• Wren moderator
    5 years ago

    Hi, Andrew,

    This is so interesting. I knew that RA attacked the tendons, ligaments, and cartilage associated with the synovium and the joint, but I really didn’t know how… Well, now I do. Your posts always educate me. I appreciate that. When I was a teenager, I experienced some severe heel pain that was bad enough to put me on crutches for a couple of weeks. It came out of the blue, and I had no idea what I might have done to cause it. No accidents, injuries, etc. The doc didn’t seem to know, either, because he told me it was “growing pains.” Hmmm. It would be more than a decade later before I was diagnosed with RA, but your post makes me wonder if that heel pain was associated with it. Probably was, somehow.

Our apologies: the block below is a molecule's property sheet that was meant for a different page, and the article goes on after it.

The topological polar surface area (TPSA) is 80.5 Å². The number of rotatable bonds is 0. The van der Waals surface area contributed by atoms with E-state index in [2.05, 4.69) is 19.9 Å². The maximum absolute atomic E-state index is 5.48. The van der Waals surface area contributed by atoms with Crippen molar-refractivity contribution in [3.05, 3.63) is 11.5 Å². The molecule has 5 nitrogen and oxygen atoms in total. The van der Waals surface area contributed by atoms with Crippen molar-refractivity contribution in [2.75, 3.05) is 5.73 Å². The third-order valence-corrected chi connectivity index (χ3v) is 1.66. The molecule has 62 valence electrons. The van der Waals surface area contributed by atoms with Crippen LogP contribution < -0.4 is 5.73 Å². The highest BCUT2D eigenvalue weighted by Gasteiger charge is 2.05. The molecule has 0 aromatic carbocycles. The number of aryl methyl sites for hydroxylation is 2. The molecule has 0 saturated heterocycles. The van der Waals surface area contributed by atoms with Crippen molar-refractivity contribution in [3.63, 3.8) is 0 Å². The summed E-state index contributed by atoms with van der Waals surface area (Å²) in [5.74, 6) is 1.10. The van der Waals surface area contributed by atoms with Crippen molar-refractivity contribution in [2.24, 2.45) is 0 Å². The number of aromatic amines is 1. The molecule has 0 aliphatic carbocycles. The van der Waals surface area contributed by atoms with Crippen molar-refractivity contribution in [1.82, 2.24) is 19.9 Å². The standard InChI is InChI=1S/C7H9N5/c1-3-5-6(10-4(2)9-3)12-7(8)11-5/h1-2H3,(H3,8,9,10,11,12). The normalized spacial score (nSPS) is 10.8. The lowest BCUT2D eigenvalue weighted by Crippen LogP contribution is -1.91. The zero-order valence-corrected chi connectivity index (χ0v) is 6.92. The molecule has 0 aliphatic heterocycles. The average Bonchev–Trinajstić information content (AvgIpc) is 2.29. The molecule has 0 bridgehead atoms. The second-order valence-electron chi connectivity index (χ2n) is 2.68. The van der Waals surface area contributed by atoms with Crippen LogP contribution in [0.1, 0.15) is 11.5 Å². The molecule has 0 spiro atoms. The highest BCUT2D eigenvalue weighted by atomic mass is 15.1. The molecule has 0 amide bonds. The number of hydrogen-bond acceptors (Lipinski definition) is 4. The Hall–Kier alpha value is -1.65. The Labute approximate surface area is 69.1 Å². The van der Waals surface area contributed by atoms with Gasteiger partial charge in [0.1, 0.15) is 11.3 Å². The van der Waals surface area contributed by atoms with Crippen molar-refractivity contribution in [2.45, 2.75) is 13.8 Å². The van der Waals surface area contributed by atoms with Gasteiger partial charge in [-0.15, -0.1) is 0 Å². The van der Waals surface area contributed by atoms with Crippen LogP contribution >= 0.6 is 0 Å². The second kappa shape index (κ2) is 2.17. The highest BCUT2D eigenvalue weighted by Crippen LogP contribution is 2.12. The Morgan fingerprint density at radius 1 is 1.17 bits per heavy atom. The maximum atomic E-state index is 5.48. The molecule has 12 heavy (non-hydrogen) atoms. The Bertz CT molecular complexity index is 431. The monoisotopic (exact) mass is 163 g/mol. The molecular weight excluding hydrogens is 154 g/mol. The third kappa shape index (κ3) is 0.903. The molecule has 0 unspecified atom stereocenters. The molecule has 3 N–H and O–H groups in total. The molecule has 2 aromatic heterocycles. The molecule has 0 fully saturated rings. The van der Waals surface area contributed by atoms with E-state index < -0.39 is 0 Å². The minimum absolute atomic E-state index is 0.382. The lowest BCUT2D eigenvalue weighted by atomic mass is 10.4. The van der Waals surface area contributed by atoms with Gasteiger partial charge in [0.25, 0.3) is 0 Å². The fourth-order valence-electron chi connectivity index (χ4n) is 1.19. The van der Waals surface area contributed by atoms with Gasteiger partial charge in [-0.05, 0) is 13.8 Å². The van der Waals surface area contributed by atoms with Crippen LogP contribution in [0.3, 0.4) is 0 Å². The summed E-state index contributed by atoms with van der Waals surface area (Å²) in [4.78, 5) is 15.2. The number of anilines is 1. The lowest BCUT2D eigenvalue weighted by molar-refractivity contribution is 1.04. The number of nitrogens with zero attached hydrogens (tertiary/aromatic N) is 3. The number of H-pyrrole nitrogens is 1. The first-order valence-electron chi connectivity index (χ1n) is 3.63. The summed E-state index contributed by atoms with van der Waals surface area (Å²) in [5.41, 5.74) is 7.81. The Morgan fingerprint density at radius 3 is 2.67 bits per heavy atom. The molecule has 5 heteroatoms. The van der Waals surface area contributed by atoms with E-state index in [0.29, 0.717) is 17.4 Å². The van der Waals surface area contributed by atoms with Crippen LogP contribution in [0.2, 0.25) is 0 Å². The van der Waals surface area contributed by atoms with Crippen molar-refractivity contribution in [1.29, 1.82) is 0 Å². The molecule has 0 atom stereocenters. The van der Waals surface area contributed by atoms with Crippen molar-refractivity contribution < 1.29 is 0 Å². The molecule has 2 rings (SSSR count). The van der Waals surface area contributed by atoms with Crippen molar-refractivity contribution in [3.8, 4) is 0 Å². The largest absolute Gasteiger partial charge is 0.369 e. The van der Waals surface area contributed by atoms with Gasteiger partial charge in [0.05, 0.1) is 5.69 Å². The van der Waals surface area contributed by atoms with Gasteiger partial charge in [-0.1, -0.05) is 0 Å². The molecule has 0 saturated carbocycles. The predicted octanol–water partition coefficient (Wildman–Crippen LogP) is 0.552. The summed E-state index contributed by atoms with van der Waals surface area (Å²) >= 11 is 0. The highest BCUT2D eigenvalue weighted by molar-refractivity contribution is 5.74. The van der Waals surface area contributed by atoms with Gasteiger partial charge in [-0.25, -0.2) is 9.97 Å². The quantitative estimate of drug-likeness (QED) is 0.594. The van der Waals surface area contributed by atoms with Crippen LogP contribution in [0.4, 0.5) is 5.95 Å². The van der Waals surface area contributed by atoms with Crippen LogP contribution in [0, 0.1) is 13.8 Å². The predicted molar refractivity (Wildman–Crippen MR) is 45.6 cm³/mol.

I’m sorry to hear that surgery on your elbow may be in the works before long. I’ve had (knock wood!) only very rare problems from RA in those particular joints, but they sure made me aware of how quickly pain there causes disability.

    I hope you’re doing well otherwise, that your neck continues to heal, and that the pain continues to lessen as it does. Amazing what surgeons can do these days! Wishing you the best, as always.

  • Andrew Lumpe, PhD moderator author
    5 years ago

    Wren, thanks for the compliments. The neck is healing and pain is less and less everyday. It is pretty amazing what surgeons do and I wonder how people coped years ago without modern medicine. Of course, people will look back to these days and say medicine was archaic!